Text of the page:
Volume 6 Issue 4

Shock horror! How accurate is the PHTLS classification of hypovolaemic shock on scene?

Pre-hospital assessment and management of major trauma is challenging, and this research highlights some of the complexities confronting ambulance staff when encountering these events. The purpose of this retrospective study was to validate the pre-hospital trauma life support (PHTLS) classification of hypovolaemic shock, derived from the advanced trauma life support (ATLS) guidelines.

Is interprofessional teaching enhanced through peer-assisted learning?

The concept of interprofessional teaching and learning is not new to education programmes for healthcare professionals in the UK as can be evidenced by, amongst other things, the creation of the Centre for the Advancement of Interprofessional Education (CAIPE) (www.caipe.org.uk) back in 1987.

Decision making for refusals of treatment—a framework to consider

Challenges to practice are encountered on a daily basis by paramedics that often share many common recurring themes around consent or refusal to treatment. The benefits of training and open debate acknowledge the often complex decisions relating to consent and mental capacity and reduce opportunities for future legal challenge. How the law should be integrated into everyday decision making will be examined and a framework proposed to assist practice for defendable decision making. This article was inspired following joint training undertaken with paramedics and local critical incident managers from the police, which highlighted a need for a practical decision-making framework to be available for application during incidents and for use as an analytical tool to aid post-decision reflection and learning at debrief.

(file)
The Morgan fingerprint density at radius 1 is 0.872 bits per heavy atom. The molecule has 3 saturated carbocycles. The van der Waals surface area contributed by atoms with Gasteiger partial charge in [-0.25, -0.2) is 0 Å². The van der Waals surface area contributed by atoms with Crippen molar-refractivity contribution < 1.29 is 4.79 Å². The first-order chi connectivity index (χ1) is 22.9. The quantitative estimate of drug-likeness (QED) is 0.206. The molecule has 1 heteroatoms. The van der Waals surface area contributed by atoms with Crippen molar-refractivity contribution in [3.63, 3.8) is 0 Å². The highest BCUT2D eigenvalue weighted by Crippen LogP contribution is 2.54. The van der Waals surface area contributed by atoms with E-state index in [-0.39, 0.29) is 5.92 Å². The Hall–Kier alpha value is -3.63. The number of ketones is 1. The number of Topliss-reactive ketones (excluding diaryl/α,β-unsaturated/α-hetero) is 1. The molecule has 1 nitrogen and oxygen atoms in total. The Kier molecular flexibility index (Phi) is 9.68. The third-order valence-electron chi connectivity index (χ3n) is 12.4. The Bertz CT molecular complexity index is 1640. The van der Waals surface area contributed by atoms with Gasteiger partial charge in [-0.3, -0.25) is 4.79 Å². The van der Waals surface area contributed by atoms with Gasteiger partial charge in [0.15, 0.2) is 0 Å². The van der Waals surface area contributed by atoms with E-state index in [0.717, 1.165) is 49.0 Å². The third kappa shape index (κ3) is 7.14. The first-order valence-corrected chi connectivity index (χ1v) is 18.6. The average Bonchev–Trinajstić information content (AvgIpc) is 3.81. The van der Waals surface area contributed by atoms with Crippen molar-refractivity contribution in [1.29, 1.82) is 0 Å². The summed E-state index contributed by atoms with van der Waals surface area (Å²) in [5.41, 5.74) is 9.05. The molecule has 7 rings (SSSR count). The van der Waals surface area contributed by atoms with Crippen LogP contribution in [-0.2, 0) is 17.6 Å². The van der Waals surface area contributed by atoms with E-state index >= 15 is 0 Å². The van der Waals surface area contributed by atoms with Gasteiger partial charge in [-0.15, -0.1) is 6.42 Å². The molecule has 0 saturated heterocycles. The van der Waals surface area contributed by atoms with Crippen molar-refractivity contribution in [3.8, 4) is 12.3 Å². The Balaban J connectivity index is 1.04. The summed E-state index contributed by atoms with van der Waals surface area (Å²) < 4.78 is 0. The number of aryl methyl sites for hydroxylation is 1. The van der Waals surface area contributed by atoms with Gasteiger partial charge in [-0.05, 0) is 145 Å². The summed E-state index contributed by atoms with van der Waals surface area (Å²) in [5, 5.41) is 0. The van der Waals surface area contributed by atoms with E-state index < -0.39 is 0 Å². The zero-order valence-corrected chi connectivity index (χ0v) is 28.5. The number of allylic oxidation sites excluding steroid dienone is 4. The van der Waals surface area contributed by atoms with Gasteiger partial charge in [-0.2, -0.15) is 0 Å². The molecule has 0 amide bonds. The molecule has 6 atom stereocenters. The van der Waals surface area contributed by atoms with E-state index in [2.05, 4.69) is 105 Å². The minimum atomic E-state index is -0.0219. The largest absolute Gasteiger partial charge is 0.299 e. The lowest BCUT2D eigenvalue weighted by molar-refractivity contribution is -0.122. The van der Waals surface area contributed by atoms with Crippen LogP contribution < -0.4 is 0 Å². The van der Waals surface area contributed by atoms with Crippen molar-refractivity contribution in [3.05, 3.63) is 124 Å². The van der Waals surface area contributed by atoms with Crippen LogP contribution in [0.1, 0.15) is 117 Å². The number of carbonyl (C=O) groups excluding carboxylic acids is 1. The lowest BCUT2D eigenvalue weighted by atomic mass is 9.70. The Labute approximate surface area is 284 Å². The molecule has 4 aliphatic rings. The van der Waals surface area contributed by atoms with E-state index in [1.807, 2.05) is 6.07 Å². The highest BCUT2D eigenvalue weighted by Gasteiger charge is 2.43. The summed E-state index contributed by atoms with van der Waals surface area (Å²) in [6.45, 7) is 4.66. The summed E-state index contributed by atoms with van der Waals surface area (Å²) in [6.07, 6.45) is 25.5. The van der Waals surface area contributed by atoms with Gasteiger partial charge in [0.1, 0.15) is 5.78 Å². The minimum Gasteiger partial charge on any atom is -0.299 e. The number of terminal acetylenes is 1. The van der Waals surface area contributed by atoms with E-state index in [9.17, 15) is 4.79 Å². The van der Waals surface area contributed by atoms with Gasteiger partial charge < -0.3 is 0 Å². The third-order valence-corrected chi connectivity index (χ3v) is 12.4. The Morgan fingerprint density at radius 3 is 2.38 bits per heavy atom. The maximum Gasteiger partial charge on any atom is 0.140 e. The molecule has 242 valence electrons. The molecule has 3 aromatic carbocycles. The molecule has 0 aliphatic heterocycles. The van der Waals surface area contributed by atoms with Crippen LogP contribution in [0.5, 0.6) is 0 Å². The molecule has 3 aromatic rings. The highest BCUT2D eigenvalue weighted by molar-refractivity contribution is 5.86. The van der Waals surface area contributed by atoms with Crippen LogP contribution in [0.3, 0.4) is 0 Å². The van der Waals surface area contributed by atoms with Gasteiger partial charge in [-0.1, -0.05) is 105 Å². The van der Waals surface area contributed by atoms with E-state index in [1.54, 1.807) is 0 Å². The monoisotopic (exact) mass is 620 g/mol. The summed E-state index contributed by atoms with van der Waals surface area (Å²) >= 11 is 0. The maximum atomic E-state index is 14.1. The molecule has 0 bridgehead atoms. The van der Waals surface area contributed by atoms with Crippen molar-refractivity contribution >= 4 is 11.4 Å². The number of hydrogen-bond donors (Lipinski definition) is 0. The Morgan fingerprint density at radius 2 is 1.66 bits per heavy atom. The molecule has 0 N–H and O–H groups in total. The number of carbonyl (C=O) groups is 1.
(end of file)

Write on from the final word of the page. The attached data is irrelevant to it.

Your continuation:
What makes clinicians decide to use spinal immobilisation? A review of the literature

Current practice of spinal immobilisation appears to be based heavily on historical practice rather than scientific precedence. Evidence shows that it is common practice to immobilise patients, yet studies demonstrating the benefit of this is limited. The decision made by the clinician to immobilise a patient is based on fear of reprisal, caution and ritualised practice rather than robust clinical assessment or a definitive criteria. A global, standardised criteria and robust immobilisation method is yet to be established.This article will examine and critically analyse existing literature surrounding patient immobilisation following a suspected or confirmed acute neck injury. In particular, literature on the use of a cervical collar and head blocks and the use of clinician decision tools will be critically analysed.

Student perceptions in relation to Paramedic Educator (PEd) roles

This article examines student paramedics' perspectives of the Paramedic Educator (PEd) role, focusing on specific mentoring qualities that impact upon their learning. Furthermore, it aims to identify ‘mentoring’ issues specific to the paramedic profession. The study used semi-structured interviews with university paramedic students. The key attributes of a ‘mentor’ as identified in the nursing and healthcare literature were found to be relevant to the paramedic profession. Participants identified current challenges in practice specific to the paramedic profession. Questions are raised regarding the extent to which the culture of mentorship within ambulance services is sufficiently established to support students and PEds; the status quo poses significant challenges for students wishing to join the profession.

Is there a lawyer on board? In-flight emergencies and other Good Samaritan acts